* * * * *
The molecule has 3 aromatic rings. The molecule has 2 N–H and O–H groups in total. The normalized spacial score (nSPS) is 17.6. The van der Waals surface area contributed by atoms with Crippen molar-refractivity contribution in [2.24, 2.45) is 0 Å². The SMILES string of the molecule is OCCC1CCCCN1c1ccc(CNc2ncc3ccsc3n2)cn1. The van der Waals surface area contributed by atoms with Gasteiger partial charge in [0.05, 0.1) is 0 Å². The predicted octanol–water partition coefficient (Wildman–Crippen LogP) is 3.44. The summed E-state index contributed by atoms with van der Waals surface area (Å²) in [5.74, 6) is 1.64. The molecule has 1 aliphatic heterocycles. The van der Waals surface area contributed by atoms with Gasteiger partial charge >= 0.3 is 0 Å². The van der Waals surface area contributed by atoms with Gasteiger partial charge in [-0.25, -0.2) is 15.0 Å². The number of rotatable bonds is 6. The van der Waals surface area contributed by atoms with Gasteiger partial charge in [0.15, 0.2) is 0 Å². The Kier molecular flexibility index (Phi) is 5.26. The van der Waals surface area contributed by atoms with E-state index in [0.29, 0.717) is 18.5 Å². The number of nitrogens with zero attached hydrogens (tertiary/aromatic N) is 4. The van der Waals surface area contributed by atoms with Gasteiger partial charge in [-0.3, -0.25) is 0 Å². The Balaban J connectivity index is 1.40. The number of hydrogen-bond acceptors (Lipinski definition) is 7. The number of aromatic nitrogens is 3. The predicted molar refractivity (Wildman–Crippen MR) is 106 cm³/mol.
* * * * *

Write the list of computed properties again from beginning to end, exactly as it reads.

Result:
The molecule has 3 aromatic rings. The molecule has 2 N–H and O–H groups in total. The normalized spacial score (nSPS) is 17.6. The van der Waals surface area contributed by atoms with Crippen molar-refractivity contribution in [2.24, 2.45) is 0 Å². The SMILES string of the molecule is OCCC1CCCCN1c1ccc(CNc2ncc3ccsc3n2)cn1. The van der Waals surface area contributed by atoms with Gasteiger partial charge in [0.05, 0.1) is 0 Å². The predicted octanol–water partition coefficient (Wildman–Crippen LogP) is 3.44. The summed E-state index contributed by atoms with van der Waals surface area (Å²) in [5.74, 6) is 1.64. The molecule has 1 aliphatic heterocycles. The van der Waals surface area contributed by atoms with Gasteiger partial charge >= 0.3 is 0 Å². The van der Waals surface area contributed by atoms with Gasteiger partial charge in [-0.25, -0.2) is 15.0 Å². The number of rotatable bonds is 6. The van der Waals surface area contributed by atoms with Gasteiger partial charge in [0.15, 0.2) is 0 Å². The Kier molecular flexibility index (Phi) is 5.26. The van der Waals surface area contributed by atoms with E-state index in [0.29, 0.717) is 18.5 Å². The number of nitrogens with zero attached hydrogens (tertiary/aromatic N) is 4. The van der Waals surface area contributed by atoms with Gasteiger partial charge in [-0.3, -0.25) is 0 Å². The Balaban J connectivity index is 1.40. The number of hydrogen-bond acceptors (Lipinski definition) is 7. The number of aromatic nitrogens is 3. The predicted molar refractivity (Wildman–Crippen MR) is 106 cm³/mol.